American Horror Story: Sins are Invisible

This season on American Horror Story I am fascinated by the conflict between the carnival performers and the “normal” citizens of Jupiter.  While modern audiences are not at all surprised that someone who looks like Dandy could turn out to be evil, the citizens of Jupiter are still operating under the assumption that moral quality is reflected in physical appearance.

This assumption is a very old one in European culture; throughout history and around the world, people who are born looking different from the average population have been treated with a wide variety of reactions.  Classical Greece laid a foundation of prejudice against people whose forms did not meet an ideal standard, but throughout the medieval ages the portrayal of people with deformities in Western Europe varied.  However, “by the end of the Renaissance, art had equated deformity with sin, madness and physical corruption.  Although there had been some sympathetic depictions of deformity, the prejudicial legacy of Classical Greece had been preserved” (Sullivan, 2001, 265).

Fast forward to Jupiter, Florida, United States in 1952.  The fear and hatred exhibited towards the carnival performers is still rooted in philosophical justifications during the show’s setting.   In the show’s setting, and in the past, people were rationalizing their fear of people who looked different from them by embracing the same principles of the Just World Theory. No one wanted to believe that they could just as easily have been born looking the same way, or consider that their children could be born that way.  Just World Theory describes our tendency to blame people’s action, behavior, or morality for any unfortunate experience they have.  It is too terrifying for our minds to realize just how random our circumstances really are, that you are not born rich, or beautiful, or talented, or into a happy family because you deserve it more than anyone else.  There is no reason you could not have been born into completely different circumstances.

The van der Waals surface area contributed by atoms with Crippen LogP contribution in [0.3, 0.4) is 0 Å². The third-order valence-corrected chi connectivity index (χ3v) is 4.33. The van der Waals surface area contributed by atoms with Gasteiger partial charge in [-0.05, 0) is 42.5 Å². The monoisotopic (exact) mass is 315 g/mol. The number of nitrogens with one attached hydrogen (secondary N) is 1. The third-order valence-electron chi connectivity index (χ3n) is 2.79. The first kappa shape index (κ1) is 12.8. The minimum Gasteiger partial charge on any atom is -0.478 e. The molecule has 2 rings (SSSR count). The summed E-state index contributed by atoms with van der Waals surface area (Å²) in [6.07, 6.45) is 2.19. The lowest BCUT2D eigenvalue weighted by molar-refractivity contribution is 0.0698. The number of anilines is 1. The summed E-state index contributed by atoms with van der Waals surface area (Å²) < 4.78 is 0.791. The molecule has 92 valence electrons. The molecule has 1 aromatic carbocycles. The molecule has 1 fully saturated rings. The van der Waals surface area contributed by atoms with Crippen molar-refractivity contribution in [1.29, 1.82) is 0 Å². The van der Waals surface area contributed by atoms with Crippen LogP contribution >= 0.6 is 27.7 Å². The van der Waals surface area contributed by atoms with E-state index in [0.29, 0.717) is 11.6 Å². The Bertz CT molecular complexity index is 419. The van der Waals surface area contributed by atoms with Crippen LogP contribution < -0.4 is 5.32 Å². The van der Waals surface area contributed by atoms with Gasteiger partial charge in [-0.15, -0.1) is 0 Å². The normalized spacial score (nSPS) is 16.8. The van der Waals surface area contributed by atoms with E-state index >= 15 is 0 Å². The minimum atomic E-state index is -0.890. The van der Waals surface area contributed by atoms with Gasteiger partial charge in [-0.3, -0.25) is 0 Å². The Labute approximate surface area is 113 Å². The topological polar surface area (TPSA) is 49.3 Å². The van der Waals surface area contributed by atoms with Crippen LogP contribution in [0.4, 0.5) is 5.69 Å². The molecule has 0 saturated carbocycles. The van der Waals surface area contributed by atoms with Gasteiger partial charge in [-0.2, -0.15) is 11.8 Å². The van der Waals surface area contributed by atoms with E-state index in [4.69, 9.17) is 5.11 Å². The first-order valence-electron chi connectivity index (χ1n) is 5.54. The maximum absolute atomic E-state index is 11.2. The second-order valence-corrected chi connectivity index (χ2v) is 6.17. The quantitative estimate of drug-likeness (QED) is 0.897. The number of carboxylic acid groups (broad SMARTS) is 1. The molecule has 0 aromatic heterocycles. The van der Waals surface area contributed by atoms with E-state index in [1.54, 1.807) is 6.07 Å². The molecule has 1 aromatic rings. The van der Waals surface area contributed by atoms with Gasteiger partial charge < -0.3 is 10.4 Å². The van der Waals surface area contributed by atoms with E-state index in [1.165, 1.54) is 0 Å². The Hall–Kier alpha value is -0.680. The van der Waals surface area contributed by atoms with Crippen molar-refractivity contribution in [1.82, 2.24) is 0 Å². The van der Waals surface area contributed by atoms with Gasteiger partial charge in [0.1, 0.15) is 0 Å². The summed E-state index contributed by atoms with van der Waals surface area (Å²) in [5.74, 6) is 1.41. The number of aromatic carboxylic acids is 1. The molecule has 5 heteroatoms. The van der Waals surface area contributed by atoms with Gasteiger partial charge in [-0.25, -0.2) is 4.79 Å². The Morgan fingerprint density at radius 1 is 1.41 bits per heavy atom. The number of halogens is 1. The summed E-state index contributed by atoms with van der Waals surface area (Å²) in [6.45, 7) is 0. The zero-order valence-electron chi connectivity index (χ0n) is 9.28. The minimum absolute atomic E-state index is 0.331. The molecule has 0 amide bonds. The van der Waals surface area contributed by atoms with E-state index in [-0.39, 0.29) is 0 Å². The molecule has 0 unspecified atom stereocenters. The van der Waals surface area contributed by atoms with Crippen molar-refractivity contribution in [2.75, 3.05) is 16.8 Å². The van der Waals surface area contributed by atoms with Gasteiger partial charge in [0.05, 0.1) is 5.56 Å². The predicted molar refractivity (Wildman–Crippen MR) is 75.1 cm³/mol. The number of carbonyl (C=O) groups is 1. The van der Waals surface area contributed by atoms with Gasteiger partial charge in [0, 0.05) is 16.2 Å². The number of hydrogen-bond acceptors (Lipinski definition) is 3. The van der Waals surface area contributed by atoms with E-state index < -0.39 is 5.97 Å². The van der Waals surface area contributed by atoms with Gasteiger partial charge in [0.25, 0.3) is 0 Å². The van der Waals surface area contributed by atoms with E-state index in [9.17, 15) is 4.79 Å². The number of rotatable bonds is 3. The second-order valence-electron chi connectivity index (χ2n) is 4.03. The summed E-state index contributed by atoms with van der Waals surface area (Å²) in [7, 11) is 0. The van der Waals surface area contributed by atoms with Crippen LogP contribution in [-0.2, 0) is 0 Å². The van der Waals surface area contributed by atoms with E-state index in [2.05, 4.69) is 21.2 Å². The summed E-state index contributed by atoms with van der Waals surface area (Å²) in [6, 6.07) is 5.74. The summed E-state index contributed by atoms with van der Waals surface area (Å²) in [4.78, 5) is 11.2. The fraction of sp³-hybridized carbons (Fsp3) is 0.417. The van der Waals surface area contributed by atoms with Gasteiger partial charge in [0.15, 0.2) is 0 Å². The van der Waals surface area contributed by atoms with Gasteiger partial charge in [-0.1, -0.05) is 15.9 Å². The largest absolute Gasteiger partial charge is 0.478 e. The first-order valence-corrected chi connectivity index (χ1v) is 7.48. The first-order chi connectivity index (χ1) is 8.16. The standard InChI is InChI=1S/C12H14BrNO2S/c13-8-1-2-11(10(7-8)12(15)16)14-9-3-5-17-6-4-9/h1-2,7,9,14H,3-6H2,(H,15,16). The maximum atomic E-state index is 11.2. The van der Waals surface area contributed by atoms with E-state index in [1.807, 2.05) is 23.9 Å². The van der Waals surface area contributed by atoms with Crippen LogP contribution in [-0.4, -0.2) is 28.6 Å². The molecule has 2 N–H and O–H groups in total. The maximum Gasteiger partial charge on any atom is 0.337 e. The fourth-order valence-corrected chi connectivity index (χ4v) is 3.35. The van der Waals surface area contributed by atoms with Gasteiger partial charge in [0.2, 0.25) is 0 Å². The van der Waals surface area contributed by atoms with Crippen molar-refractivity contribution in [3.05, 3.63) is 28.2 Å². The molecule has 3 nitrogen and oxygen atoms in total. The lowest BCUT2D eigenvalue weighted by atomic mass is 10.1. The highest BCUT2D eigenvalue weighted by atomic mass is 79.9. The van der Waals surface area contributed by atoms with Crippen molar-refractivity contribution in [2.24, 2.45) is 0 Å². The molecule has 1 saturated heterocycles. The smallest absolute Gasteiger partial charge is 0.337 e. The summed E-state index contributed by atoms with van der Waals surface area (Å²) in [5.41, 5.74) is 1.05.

Confronting this concept inspires fear in a lot of people, which I think may help explain the frequent negative reactions to physical differences throughout human history.  Our minds’ concern that anything different in our environments could be a potential threat may also be a factor, but I haven’t read much about this topic.  I think it is an interesting, and important one that I look forward to learning more about.

The “normal” people of Jupiter have so far been pretty horrible people towards Jimmy and the other carnival workers so far, but we should remember that if our society is any more compassionate or empathetic now, it is largely because a better understanding of biology and genetics took away our excuses not to be.

 

 

 

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